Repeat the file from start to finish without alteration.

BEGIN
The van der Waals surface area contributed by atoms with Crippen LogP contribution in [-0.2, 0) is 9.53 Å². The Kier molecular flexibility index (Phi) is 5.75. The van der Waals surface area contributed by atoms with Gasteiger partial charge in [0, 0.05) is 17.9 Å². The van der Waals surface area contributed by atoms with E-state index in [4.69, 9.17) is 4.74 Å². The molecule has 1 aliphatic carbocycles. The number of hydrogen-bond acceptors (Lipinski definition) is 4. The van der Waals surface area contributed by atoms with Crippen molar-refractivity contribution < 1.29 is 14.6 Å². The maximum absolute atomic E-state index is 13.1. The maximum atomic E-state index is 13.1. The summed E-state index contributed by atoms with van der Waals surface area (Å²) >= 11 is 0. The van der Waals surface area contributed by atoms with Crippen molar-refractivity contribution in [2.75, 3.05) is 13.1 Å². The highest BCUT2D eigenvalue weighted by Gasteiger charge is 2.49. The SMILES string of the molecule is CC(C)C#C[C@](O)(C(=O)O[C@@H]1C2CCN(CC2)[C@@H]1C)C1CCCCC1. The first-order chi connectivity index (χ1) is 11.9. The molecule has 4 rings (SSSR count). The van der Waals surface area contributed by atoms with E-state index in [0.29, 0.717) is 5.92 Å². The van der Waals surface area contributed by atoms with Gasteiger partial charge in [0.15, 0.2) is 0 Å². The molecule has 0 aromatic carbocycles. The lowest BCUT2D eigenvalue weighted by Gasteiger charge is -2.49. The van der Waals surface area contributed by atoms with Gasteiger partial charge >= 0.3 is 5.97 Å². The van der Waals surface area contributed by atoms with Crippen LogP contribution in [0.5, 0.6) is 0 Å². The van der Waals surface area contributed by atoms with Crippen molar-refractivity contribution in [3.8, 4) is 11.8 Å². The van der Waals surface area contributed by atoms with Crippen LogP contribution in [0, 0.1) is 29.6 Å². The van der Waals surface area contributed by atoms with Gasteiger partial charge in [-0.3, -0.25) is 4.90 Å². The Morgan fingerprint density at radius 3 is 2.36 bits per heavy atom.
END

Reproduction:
The van der Waals surface area contributed by atoms with Crippen LogP contribution in [-0.2, 0) is 9.53 Å². The Kier molecular flexibility index (Phi) is 5.75. The van der Waals surface area contributed by atoms with Gasteiger partial charge in [0, 0.05) is 17.9 Å². The van der Waals surface area contributed by atoms with E-state index in [4.69, 9.17) is 4.74 Å². The molecule has 1 aliphatic carbocycles. The number of hydrogen-bond acceptors (Lipinski definition) is 4. The van der Waals surface area contributed by atoms with Crippen molar-refractivity contribution < 1.29 is 14.6 Å². The maximum absolute atomic E-state index is 13.1. The maximum atomic E-state index is 13.1. The summed E-state index contributed by atoms with van der Waals surface area (Å²) >= 11 is 0. The van der Waals surface area contributed by atoms with Crippen molar-refractivity contribution in [2.75, 3.05) is 13.1 Å². The highest BCUT2D eigenvalue weighted by Gasteiger charge is 2.49. The SMILES string of the molecule is CC(C)C#C[C@](O)(C(=O)O[C@@H]1C2CCN(CC2)[C@@H]1C)C1CCCCC1. The first-order chi connectivity index (χ1) is 11.9. The molecule has 4 rings (SSSR count). The van der Waals surface area contributed by atoms with E-state index in [0.29, 0.717) is 5.92 Å². The van der Waals surface area contributed by atoms with Gasteiger partial charge in [0.15, 0.2) is 0 Å². The molecule has 0 aromatic carbocycles. The lowest BCUT2D eigenvalue weighted by Gasteiger charge is -2.49. The van der Waals surface area contributed by atoms with Gasteiger partial charge >= 0.3 is 5.97 Å². The van der Waals surface area contributed by atoms with Crippen LogP contribution in [0.5, 0.6) is 0 Å². The van der Waals surface area contributed by atoms with Crippen molar-refractivity contribution in [3.8, 4) is 11.8 Å². The van der Waals surface area contributed by atoms with Crippen LogP contribution in [0, 0.1) is 29.6 Å². The van der Waals surface area contributed by atoms with Gasteiger partial charge in [-0.3, -0.25) is 4.90 Å². The Morgan fingerprint density at radius 3 is 2.36 bits per heavy atom.